Both of you have touched on the global element of this far-right extremism, but I wonder if you could elaborate a bit on the ideological, beyond the inspirational, direct inspiring Christchurch, and online connections between far-right groups across the world. I remember twenty years ago doing some research on one of the extremist groups in India, which actually duplicated the language used by Hitler in Mein Kampf, but sort of Hitler’s language about the Jews, these people just substituted Muslims. But everything else was exactly the same.
Also, one thing that has puzzled me is how the far-right groups in the U.S. seem to attract minorities. For example, Enrique Tarrio, at least to me, seems like a Hispanic leader of the Proud Boys. And you would think that that they would not find these kinds of groups attractive. And the same thing, I think Ali Alexander is African-American but born a Muslim. Thank you.
MILLER-IDRISS: Well, thank you, Mr. Uthup. I’ll try to answer these quickly. I’d love to hear Farah’s answer to these as well.
But on the second question, that gets to that issue of supremacisms and the intersecting supremacisms that I talked about, because one of the things we see is that we do have members of ethnic minorities joining groups across the far-right spectrum that are, in this case, ostensibly and officially not white supremacists, but are Western supremacists and misogynistic. And so you have groups that are attracting people based on the idea of anti-immigrant, or anti-Islam, or a Western civilizational rhetoric that obviously is linked to white supremacy and white supremacist thinking, but is not officially—is a related form of extremism. And I think when you see that people are attracted to this supremacist kind of thinking in different expressions—and the far-right is a—includes a spectrum of those expressions that intersect and mutually reinforce each other, but don’t always come out in the same exact way—then I think it makes a bit more sense.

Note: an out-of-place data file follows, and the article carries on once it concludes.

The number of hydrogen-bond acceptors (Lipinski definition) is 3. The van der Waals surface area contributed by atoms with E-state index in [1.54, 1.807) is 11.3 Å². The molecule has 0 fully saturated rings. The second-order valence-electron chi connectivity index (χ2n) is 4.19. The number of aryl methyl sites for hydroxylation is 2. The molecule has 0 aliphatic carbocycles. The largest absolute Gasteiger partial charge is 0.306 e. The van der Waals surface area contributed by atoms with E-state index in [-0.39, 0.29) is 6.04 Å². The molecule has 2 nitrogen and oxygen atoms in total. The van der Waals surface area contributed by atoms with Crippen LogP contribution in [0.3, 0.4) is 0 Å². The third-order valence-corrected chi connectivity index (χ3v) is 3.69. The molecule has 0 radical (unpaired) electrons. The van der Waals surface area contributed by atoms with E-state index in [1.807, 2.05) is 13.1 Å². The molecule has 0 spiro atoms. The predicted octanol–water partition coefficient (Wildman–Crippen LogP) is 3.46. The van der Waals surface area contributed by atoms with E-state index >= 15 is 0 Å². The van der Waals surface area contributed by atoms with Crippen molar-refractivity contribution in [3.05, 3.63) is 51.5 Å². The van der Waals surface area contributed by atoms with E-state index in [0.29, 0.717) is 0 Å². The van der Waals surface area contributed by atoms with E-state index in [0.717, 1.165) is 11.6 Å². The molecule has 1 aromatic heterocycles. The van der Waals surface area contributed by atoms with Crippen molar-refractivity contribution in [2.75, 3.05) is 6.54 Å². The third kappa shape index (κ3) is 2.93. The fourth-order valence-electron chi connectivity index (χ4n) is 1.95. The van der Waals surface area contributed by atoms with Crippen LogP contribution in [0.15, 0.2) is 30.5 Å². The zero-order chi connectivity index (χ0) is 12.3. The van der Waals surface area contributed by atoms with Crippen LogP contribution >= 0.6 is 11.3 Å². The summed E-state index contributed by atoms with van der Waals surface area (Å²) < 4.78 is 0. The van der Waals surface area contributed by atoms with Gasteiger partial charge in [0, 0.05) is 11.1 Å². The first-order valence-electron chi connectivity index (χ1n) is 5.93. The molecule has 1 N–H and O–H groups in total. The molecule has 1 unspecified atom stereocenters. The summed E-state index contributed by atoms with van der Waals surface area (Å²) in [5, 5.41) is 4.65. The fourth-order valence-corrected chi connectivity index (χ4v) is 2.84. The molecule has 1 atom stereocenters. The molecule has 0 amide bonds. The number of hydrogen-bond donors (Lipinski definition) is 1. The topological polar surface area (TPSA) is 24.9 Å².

On the global question, I’ll just say that there are a lot of things to say about that, about the global interconnectedness. But one of the things that’s happened over the last ten years or so that is really important at mobilizing white supremacist extremisms, is the emergence of a consolidated conspiracy theory called the great replacement, which united what had been an American-based conspiracy theory called white genocide with a European conspiracy theory called Arabia. This idea that different groups were responsible for it but that through demographic change and immigration there was the eradication of white civilizations or of European ones. That came together for complicated reasons that I’ve written about and can explain in depth another time, in something called the great replacement.